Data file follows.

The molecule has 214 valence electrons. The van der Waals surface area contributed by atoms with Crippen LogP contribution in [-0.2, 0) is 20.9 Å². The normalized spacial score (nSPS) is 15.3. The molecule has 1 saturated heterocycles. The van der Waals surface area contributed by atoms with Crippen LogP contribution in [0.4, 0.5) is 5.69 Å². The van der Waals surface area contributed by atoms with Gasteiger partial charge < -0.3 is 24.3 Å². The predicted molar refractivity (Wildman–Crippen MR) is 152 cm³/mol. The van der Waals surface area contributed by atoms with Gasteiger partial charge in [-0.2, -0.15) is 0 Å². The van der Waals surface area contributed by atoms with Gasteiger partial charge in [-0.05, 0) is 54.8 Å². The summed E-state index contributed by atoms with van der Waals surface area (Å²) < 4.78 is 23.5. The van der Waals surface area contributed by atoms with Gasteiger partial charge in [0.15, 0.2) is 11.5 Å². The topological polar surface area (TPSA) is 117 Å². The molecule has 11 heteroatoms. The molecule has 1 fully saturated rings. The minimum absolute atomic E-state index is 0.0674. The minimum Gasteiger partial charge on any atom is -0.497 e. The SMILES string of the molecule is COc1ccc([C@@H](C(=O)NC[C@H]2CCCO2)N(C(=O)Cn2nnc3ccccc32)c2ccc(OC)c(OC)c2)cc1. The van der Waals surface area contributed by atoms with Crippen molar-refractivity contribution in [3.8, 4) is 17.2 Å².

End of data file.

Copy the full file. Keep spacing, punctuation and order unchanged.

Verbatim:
The molecule has 214 valence electrons. The van der Waals surface area contributed by atoms with Crippen LogP contribution in [-0.2, 0) is 20.9 Å². The normalized spacial score (nSPS) is 15.3. The molecule has 1 saturated heterocycles. The van der Waals surface area contributed by atoms with Crippen LogP contribution in [0.4, 0.5) is 5.69 Å². The van der Waals surface area contributed by atoms with Gasteiger partial charge < -0.3 is 24.3 Å². The predicted molar refractivity (Wildman–Crippen MR) is 152 cm³/mol. The van der Waals surface area contributed by atoms with Gasteiger partial charge in [-0.2, -0.15) is 0 Å². The van der Waals surface area contributed by atoms with Gasteiger partial charge in [-0.05, 0) is 54.8 Å². The summed E-state index contributed by atoms with van der Waals surface area (Å²) < 4.78 is 23.5. The van der Waals surface area contributed by atoms with Gasteiger partial charge in [0.15, 0.2) is 11.5 Å². The topological polar surface area (TPSA) is 117 Å². The molecule has 11 heteroatoms. The molecule has 1 fully saturated rings. The minimum absolute atomic E-state index is 0.0674. The minimum Gasteiger partial charge on any atom is -0.497 e. The SMILES string of the molecule is COc1ccc([C@@H](C(=O)NC[C@H]2CCCO2)N(C(=O)Cn2nnc3ccccc32)c2ccc(OC)c(OC)c2)cc1. The van der Waals surface area contributed by atoms with Crippen molar-refractivity contribution in [3.8, 4) is 17.2 Å².